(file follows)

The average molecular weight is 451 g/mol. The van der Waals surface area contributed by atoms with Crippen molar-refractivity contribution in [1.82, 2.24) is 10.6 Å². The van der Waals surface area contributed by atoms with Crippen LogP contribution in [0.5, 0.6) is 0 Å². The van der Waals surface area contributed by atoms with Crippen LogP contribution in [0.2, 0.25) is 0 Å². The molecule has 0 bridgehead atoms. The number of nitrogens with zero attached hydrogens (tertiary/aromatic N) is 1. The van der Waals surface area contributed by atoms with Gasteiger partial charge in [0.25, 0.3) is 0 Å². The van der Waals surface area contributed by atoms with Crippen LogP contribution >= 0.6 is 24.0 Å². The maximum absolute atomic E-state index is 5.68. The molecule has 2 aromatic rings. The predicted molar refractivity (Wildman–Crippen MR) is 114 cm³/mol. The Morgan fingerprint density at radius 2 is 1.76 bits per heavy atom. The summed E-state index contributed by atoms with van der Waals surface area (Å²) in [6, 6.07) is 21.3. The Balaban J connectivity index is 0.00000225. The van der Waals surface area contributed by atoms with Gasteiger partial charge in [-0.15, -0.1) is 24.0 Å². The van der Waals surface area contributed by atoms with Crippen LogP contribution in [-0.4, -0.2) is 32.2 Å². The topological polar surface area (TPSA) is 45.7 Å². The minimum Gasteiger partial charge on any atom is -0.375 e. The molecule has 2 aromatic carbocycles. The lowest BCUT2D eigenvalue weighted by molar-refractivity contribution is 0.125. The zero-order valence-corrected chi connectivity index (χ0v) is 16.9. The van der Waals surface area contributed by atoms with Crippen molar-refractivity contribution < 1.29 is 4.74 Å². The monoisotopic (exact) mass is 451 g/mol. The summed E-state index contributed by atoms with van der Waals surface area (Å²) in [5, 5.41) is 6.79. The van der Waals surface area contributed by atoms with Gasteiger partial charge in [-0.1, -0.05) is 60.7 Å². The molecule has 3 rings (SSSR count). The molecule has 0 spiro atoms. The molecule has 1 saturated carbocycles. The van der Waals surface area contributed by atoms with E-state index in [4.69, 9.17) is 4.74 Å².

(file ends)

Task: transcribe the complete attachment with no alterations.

The average molecular weight is 451 g/mol. The van der Waals surface area contributed by atoms with Crippen molar-refractivity contribution in [1.82, 2.24) is 10.6 Å². The van der Waals surface area contributed by atoms with Crippen LogP contribution in [0.5, 0.6) is 0 Å². The van der Waals surface area contributed by atoms with Crippen LogP contribution in [0.2, 0.25) is 0 Å². The molecule has 0 bridgehead atoms. The number of nitrogens with zero attached hydrogens (tertiary/aromatic N) is 1. The van der Waals surface area contributed by atoms with Gasteiger partial charge in [0.25, 0.3) is 0 Å². The van der Waals surface area contributed by atoms with Crippen LogP contribution >= 0.6 is 24.0 Å². The maximum absolute atomic E-state index is 5.68. The molecule has 2 aromatic rings. The predicted molar refractivity (Wildman–Crippen MR) is 114 cm³/mol. The Morgan fingerprint density at radius 2 is 1.76 bits per heavy atom. The summed E-state index contributed by atoms with van der Waals surface area (Å²) in [6, 6.07) is 21.3. The Balaban J connectivity index is 0.00000225. The van der Waals surface area contributed by atoms with Gasteiger partial charge in [-0.15, -0.1) is 24.0 Å². The van der Waals surface area contributed by atoms with Crippen LogP contribution in [-0.4, -0.2) is 32.2 Å². The topological polar surface area (TPSA) is 45.7 Å². The minimum Gasteiger partial charge on any atom is -0.375 e. The molecule has 2 aromatic carbocycles. The lowest BCUT2D eigenvalue weighted by molar-refractivity contribution is 0.125. The zero-order valence-corrected chi connectivity index (χ0v) is 16.9. The van der Waals surface area contributed by atoms with Crippen molar-refractivity contribution < 1.29 is 4.74 Å². The monoisotopic (exact) mass is 451 g/mol. The summed E-state index contributed by atoms with van der Waals surface area (Å²) in [5, 5.41) is 6.79. The van der Waals surface area contributed by atoms with Gasteiger partial charge in [-0.1, -0.05) is 60.7 Å². The molecule has 3 rings (SSSR count). The molecule has 0 spiro atoms. The molecule has 1 saturated carbocycles. The van der Waals surface area contributed by atoms with E-state index in [4.69, 9.17) is 4.74 Å².